Posted on 18/12/2015 by Jeff Walters
Rod Kippen, children’s rights officer
For young care leavers, Christmas can be particularly alienating and isolating.Christmas, we are reminded constantly, is for “family”. But for people with experience of care, options of how to spend the day are either a kind invite (a plus one at someone else’s gathering), a tricky return home to family where this is possible, and very little else.
I’m in my third year helping to organise The Christmas Dinner in Manchester, an event for around 45 care leavers and their children. We lead from the guests’ point of view and avoid institutional language and organisational thinking. There are free taxis to a secret location, top-class food, presents and entertainment.
The Christmas Dinner is one small way of ensuring the feeling of belonging we all need happens for a small group of young people. This year, we’re providing three events in Manchester, Leeds and Hackney in London. Many of us who support the group are care leavers and the rest have a year-long commitment to children in care. We know they deserve our belief and our time. We want to show them this and turn Christmas into something positive for them, a new set of memories.
Some care leavers are returning for their third year to the event. I initially felt uneasy about this, as I felt that we’d just be offering a one-off opportunity in their changing lives, perhaps covering a tricky year when there’s nowhere else to go. But I’ve realised that we’re offering more; we’re making Christmas a different experience for care leavers. We offer a chance to meet other people in the same situation in great surroundings and to reunite with those they’ve spent previous Christmases with. All in all, a bit like a family.
I’ve been the manager at care home Gracewell of Camberley in Surrey since 2013; before that, I was a nurse there for over a decade. We take special care at Gracewell to make every Christmas memorable for residents – it’s almost like a family gathering of its own, with staff and residents working together to create a festive atmosphere and eagerly awaiting the arrival of family and friends.
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My Christmas Day starts at around 7:30am, when I go to every resident’s room distributing presents, followed by one of the staff with the tea trolley. My main aim for the day is to spend time with those residents who are not expecting family visits.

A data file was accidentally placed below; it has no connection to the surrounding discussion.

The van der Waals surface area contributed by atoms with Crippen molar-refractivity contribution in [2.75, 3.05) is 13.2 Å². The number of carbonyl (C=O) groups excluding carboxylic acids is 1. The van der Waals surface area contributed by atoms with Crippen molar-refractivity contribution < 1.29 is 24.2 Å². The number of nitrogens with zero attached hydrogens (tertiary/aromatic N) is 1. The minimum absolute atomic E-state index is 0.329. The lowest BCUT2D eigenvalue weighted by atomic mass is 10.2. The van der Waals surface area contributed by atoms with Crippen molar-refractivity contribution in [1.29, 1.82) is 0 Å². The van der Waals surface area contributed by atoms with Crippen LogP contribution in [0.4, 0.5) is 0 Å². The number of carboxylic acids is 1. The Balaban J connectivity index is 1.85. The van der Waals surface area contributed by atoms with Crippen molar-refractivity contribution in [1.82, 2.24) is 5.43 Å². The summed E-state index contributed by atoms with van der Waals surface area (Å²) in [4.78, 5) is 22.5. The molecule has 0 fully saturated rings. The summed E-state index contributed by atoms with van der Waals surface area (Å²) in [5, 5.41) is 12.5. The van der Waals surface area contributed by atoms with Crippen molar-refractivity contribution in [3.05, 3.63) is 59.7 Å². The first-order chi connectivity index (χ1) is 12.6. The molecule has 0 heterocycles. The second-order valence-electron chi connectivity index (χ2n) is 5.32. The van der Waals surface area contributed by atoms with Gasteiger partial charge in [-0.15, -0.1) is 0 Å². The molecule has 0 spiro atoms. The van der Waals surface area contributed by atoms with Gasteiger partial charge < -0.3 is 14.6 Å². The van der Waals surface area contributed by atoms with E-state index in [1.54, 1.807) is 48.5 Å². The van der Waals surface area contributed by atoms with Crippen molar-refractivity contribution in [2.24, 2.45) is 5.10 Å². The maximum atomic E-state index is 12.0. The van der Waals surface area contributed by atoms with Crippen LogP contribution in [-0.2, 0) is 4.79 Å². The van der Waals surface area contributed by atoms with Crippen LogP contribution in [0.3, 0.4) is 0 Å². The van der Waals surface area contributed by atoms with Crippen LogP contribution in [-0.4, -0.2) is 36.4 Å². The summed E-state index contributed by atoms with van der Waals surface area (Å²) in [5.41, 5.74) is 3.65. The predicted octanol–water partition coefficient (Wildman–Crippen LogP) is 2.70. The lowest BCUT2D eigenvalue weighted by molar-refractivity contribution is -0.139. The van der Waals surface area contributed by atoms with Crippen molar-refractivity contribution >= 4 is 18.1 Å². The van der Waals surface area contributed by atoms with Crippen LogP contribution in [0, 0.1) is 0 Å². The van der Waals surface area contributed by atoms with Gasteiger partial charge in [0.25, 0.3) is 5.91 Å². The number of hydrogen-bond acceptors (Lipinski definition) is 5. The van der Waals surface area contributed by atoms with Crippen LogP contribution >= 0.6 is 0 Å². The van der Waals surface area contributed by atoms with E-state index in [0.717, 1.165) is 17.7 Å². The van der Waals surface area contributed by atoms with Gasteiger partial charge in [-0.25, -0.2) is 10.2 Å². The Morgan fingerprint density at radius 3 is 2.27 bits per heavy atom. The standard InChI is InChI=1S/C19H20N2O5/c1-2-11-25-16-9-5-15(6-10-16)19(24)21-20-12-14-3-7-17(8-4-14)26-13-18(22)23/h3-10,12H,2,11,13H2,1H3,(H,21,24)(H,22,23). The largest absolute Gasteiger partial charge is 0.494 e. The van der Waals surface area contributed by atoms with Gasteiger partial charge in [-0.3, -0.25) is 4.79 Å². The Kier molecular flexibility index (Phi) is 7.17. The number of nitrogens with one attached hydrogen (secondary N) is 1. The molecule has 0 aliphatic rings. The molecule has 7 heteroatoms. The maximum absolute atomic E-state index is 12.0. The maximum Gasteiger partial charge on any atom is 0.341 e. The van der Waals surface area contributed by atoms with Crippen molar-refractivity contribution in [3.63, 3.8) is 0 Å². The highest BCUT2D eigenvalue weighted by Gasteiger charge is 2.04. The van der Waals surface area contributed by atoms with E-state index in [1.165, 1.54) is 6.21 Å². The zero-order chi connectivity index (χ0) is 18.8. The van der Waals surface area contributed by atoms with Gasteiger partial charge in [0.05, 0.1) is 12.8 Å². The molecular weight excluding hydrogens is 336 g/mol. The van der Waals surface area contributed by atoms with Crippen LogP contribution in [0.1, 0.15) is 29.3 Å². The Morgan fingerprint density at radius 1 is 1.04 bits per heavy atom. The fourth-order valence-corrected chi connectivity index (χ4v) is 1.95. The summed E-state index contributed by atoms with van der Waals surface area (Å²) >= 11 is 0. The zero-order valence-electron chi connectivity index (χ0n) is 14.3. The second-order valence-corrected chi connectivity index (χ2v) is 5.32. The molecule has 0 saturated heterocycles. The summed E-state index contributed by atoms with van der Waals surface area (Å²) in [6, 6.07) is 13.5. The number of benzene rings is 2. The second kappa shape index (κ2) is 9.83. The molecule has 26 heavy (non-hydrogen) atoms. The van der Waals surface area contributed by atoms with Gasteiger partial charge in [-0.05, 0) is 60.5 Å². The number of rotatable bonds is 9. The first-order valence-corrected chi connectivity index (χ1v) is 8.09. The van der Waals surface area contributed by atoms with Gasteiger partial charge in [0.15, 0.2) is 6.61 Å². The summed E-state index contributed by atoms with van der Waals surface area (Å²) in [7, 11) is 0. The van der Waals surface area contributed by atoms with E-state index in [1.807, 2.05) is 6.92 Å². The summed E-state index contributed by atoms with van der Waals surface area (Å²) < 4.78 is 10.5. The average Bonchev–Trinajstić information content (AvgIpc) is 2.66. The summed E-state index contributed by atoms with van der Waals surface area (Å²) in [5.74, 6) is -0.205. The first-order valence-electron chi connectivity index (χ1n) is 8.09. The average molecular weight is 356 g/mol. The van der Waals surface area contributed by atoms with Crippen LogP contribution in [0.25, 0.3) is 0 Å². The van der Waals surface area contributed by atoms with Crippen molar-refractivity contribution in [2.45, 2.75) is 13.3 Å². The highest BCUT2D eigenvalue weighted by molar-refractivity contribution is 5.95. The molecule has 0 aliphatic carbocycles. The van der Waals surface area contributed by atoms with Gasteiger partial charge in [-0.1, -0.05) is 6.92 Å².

At noon, a Christmas lunch is held for residents and their families, and everyone can choose between different menu options. The lunch is always a big affair, with the dining area decked out in decorations. In the afternoon, we organise musical performances.
Staff don’t wear their usual uniforms on Christmas Day; they wear their festive jumpers. For everyone who works here, we also have special Christmas meals and snacks – like mince pies and turkey.
Most staff are from overseas and so we celebrate every Christmas Day multiculturally. Staff bring in traditional food representing their home countries and everyone gets to sample delicacies from places as diverse as Poland, Romania and the Philippines. In some countries, Christmas Eve is as important as Christmas Day, so we often have two whole days of indulgence. I also make sure to arrange special food from the kitchen for the night staff, so they can have their own celebration.
So on Christmas Day I always leave fulfilled when I see the residents and staff safe and happy – and then I still get to celebrate Christmas with my other family!
One of the first things we do is to help the children write their letters to Santa. Their main worry is that because they are in a refuge and no longer at “home”, Santa won’t be able to find them. Amazing staff help with arranging after-school activities where children get together to write and send their letters. Our children and family workers reassure them they won’t be forgotten and Santa will find them.
Decorating a Christmas tree is always an exciting tradition – even in the refuge. Everyone living in the house is invited to join in the festive fun and this really helps to get everybody into the holiday spirit. We hold our Christmas party in late December; it is a time for everyone to have a shared dinner and receive presents from our very own Mother Christmas.
In addition to the amazing donations from local businesses, social groups and churches, this year Hestia received a shoebox of presents for every single child living in our 39 refuges. Donations and free tickets to Winter Wonderland and Santa’s Grotto (which the children love) mean that no child will miss out at this magical time of the year. Occasionally we receive more gifts than we can give out, but as families arrive throughout the year, we keep the extra toys aside to ensure every child who stays with us has a toy of their own.
The refuge is never empty on Christmas Day but the safety of the women and children who leave the house to see family and friends is always a priority for us. In the runup to Christmas, our staff put in place special plans to ensure that the families stay safe.
* Not her real name